Of note, we had two infants, two adults, and three children of various ages baptized last night; their families and friends took our usual Vigil congregation of 80-85 to about 250. It made a huge difference, though I wish catechumenal rites had been part of the baptismal preparation for all throughout Lent (and the preceding months).

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  1. What I vehemently protest is the option in the BCP that all or part of the Vigil may be used as a “sunrise service” preceding a morning eucharist. This makes no sense to me, however convenient it might be

    In the mid-70s I attended the Easter Vigil Service as St. Meinrad’s Abbey in southern Indiana done as a “sunrise service.”

    When I got up at 5am, the Church it was ablaze externally (with artificial light I think and) bonfires. The Church was on fire but unconsumed to use the language of the burning bush.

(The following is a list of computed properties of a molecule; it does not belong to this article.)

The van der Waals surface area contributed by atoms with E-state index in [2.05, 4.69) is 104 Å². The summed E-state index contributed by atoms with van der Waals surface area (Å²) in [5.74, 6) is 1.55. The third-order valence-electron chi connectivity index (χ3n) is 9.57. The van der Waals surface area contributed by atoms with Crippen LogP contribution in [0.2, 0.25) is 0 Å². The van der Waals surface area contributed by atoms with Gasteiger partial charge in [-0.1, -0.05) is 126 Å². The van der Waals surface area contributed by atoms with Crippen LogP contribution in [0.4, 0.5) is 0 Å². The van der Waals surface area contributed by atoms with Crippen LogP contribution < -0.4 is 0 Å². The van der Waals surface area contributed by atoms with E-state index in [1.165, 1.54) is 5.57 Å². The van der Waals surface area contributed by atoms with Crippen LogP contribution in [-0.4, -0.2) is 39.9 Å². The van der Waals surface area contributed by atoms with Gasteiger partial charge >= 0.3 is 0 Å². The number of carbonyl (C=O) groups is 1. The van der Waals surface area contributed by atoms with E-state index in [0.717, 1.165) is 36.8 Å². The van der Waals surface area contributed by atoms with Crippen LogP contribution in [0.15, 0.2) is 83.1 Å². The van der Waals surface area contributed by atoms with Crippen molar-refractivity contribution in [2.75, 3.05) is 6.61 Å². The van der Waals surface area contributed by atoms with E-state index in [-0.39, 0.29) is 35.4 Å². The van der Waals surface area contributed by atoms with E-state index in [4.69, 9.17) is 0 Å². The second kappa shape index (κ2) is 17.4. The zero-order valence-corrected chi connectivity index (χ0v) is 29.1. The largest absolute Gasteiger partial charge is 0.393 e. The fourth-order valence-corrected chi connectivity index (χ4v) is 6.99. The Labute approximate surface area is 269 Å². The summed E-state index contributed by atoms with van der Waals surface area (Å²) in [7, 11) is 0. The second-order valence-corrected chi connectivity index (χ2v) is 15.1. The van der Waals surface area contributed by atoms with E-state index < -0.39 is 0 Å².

The Orthodox have the beginning of the best solution. Their Holy Saturday Service, now celebrated in the morning but originally in the evening, is composed of Vespers, Readings, and Divine Liturgy.

    Their Paschal Service begins at Midnight with the Gospel of the Resurrection followed by Paschal Matins and Divine Liturgy. If I were going doing it at Midnight I would surround the Church with blazing fire like Meinrad

    In other words on Easter, the feast of feasts, there would be a Eucharist preceded by Vespers combined with Liturgy of the Word, and a sunrise service of Matins with Liturgy of the Word and Eucharist. Obviously I am promoting the Divine Office.

    The Anglicans have the great choral and liturgical tradition to do this better than the Romans and the Byzantines. The world wide popularity of the Service of Nine Lessons and Carols demonstrates the ability to innovate.

    I would modify the Saturday Vesperal Reading Service to include the Canticles of Mary and Simeon and the great musical heritage available. These are appropriate not only to Vespers but to the Sacraments of Initiation.